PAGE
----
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PROTRACK » GENERAL » Sally Pearson not speaking to head coach Eric Hollingsworth

Sally Pearson not speaking to head coach Eric Hollingsworth

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Sally Pearson not speaking with team head coach

By Michael Gleeson
The Sydney Morning Herald
Sunday 27 July 2014

Athletics Australia’s head coach Eric Hollingsworth has barely spoken with Australia’s best athlete, Sally Pearson, since a fiery confrontation in Poland earlier in the year.

AA president David Grace QC was forced to intervene to broker talks and pacify Pearson after she took umbrage at a stinging and unexpected attack from Hollingsworth in Sopot, Poland, after Pearson had been beaten while defending her world indoors title.

Hollingsworth strongly criticised Pearson’s performance. He challenged her decision to have cut former coach Sharon Hannan last year and appoint the relatively unknown Antony Drinkwater-Newman, a former training partner of Pearson’s from the Gold Coast.

While many were surprised at Pearson’s decision to split with Hannan and appoint Drinkwater-Newman there was more surprise at the decision of Hollingsworth to attack and consequently alienate Pearson.

Pearson refused to deal with Hollingsworth and Grace arranged for all subsequent dealings to be conducted through high performance manager Simon Nathan.

Pearson and head coach Eric Hollingsworth at the Delhi Commonwealth Games. Photo: Getty Images
That relationship is now strained too after Nathan authorised the contentious decision to financially penalise Pearson  - and two other athletes Alex rowe and benn Harradine - by withholding preparation funding from her for having not attended the team’s training camp.

Pearson was understood to be angry that Nathan could accept that competing in London was important for her preparation and the best thing she could do yet he insisted on docking her a third of her preparation funding.

Pearson was diplomatic earlier this week when asked about the funding issue saying it had been an unnecessary distraction, but she did not want to make it an even bigger distraction by commenting on it further ahead of competition.



Sally Pearson at war with Australian athletics team bosses

JULY 26, 2014 11:00PM

SALLY Pearson’s Commonwealth Games preparation has been compromised by a dramatic fallout with Australian team management.

Her relationship with head coach Eric Hollingsworth has deteriorated to the point where they’re no longer on speaking terms.

Her relationship with head coach Eric Hollingsworth has deteriorated to the point where they’re no longer on speaking terms.

The defending 100m hurdles champion has become increasingly frustrated with what she perceives as a lack of support by Athletics Australia in recent weeks.

There have been several incidents where medical services, which in the past were rubberstamped without question, haven’t been provided.

The stance has upset the team’s biggest star, particularly given her recent injury woes, headlined by a hamstring tear almost two months ago.

The relationship between Hollingsworth and Pearson began to sour after a heated exchange at the world indoor titles in Sopot, Poland, back in March after the Australian had failed to defend her title, instead finishing second.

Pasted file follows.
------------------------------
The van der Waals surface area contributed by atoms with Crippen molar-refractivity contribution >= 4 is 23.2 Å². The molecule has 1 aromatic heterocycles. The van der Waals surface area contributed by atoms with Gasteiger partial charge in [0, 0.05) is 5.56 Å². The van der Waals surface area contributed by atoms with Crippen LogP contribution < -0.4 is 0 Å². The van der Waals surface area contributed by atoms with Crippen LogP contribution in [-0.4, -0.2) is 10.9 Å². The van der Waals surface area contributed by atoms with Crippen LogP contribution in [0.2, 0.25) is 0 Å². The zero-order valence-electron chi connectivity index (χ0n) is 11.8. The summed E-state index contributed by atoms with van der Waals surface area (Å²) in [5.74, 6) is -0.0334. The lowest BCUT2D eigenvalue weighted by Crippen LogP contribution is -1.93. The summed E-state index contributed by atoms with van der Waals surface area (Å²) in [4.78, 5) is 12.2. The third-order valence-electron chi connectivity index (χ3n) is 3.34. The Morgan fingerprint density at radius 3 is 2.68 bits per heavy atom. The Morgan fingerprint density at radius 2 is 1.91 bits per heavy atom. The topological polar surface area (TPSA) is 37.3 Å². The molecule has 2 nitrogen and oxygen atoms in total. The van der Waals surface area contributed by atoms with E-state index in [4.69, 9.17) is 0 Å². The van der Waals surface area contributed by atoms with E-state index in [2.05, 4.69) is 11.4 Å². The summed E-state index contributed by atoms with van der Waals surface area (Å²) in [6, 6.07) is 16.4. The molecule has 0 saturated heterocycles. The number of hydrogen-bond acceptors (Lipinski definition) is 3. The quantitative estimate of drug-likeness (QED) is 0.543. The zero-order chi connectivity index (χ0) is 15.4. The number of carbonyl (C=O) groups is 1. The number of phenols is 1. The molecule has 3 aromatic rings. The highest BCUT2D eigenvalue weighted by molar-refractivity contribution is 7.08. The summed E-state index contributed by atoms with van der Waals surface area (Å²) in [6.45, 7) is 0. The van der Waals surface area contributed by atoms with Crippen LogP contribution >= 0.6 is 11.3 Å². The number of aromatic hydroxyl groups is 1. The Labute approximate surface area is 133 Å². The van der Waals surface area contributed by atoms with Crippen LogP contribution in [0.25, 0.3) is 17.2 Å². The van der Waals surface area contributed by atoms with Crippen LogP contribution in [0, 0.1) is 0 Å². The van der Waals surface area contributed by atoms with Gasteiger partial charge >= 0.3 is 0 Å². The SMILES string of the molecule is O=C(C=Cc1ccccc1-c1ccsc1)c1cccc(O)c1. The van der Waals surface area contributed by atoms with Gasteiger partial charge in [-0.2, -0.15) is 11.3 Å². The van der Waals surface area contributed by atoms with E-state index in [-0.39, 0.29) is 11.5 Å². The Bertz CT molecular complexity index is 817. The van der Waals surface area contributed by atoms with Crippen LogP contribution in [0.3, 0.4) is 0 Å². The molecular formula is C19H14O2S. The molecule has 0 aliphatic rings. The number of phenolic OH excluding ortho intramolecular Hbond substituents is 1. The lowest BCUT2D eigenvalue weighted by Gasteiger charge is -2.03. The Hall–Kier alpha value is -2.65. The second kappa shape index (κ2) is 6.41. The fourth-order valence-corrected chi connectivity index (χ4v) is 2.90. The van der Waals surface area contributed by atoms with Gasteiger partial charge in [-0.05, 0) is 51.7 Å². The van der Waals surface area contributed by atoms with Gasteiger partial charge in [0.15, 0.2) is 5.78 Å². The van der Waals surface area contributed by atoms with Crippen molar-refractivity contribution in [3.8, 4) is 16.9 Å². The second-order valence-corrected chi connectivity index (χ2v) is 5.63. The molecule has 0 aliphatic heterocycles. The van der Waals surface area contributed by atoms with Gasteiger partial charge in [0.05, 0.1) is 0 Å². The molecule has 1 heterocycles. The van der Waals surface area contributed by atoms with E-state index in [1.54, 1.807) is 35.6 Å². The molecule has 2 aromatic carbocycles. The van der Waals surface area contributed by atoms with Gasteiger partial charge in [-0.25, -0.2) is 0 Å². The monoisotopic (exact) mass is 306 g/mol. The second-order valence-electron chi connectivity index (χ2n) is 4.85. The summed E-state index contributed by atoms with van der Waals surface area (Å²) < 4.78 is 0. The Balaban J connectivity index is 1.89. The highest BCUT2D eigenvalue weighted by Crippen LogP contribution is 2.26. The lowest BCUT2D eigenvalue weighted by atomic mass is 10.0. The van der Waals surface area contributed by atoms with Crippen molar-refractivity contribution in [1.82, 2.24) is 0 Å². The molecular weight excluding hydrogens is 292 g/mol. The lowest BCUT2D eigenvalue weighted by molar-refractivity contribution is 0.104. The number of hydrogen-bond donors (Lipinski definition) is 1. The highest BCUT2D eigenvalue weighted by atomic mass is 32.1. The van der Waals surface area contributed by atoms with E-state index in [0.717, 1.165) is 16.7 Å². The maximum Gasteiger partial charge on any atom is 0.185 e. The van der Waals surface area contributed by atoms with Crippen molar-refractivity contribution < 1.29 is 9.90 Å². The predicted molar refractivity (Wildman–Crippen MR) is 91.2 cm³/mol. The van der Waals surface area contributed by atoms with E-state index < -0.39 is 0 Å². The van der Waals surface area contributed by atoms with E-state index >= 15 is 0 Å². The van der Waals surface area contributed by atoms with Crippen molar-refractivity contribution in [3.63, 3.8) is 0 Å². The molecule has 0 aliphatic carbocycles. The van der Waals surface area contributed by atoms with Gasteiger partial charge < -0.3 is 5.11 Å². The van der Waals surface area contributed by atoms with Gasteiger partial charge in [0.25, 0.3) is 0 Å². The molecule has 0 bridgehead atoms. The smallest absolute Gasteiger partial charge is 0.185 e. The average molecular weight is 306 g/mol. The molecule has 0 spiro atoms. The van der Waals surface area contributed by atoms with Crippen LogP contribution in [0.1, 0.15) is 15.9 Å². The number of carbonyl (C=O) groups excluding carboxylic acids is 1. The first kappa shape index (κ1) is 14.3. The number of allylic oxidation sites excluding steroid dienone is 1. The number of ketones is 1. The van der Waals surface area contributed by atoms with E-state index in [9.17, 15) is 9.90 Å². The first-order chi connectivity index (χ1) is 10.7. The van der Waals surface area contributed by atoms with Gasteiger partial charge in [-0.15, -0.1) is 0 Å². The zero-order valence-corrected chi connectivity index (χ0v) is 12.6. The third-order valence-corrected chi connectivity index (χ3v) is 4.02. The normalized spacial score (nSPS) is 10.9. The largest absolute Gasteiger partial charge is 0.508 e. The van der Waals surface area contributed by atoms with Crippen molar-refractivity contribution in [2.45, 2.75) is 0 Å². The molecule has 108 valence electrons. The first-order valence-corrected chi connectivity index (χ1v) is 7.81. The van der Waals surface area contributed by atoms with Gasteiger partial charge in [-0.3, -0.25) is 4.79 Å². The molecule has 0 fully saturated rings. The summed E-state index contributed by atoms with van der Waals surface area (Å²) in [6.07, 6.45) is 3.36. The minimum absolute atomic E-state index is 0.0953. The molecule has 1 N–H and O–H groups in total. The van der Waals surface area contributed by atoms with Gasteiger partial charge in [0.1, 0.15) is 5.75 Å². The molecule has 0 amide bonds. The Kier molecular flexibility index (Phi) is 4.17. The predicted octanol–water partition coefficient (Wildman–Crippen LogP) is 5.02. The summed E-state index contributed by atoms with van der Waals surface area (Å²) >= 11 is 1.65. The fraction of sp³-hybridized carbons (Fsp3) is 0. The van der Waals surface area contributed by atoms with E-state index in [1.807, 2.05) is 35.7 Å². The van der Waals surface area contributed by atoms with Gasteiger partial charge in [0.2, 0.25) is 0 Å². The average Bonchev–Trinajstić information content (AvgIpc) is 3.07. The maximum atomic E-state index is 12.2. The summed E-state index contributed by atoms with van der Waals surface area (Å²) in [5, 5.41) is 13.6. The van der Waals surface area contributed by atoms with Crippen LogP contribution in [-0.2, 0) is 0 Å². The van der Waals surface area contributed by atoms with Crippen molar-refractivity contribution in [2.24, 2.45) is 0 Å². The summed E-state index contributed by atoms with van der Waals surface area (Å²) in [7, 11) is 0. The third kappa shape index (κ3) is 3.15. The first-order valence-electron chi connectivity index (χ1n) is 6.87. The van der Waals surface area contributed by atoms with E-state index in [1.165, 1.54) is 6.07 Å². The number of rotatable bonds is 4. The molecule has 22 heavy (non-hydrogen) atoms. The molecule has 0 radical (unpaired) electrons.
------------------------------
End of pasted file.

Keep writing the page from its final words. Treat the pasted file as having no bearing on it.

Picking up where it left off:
It centred around the Olympic champion’s decision to part with long-time coach Sharon Hannan and move to former training partner Antony Drinkwater-Newman.

Hollingsworth’s attack stunned Pearson and she later aired her concerns about the head coach to new AA president David Grace, with the issue then discussed at board level.

She was told to direct all future communication through national high performance director Simon Nathan but that relationship has also recently become strained.

Nathan is the one behind the decision to fine Pearson, rising 800m star Alex Rowe and reigning Commonwealth discus champion Benn Harradine for not attending the team’s camp in Newcastle.

Given her interrupted preparation, Pearson stressed the importance of staying in London for vital training sessions in the lead-up to her final preparation event, The Anniversary Games, last Sunday.

It would have been an eight-hour round trip to fulfil the management’s demands.

Pearson was bewildered, not just about $1300 fine, but the fact that team morale was seen as more important than ensuring she would be in shape to defend her title.

She elected to not discuss the issue at a press conference during the week.

“I have to bite my tongue a little bit today,” she said. “It was disappointing obviously but it is out of my control now.

“I’m going to wait until after the Commonwealth Games to deal with those situations, it’s a distraction and a distraction that I don’t want right now.

“I’m focusing everything I can on what I can do to win and be in the best shape possible for next week. I’m trying not to think about the unfortunate things and I will be able to speak more clearly after I race and discuss those things later.”

Hollingsworth, a former British decathlete who has also been head coach of New Zealand, took over the Australian team in 2008.

His hard-nosed style has rubbed many up the wrong way but Pearson had been one of his biggest supporters until this year.

Hollingsworth comes out of contract after the Commonwealth Games and is likely to be asked to reapply for his job, with AA set to also interview other candidates.

Pearson’s Glasgow campaign in the 100m hurdles begins Friday morning.

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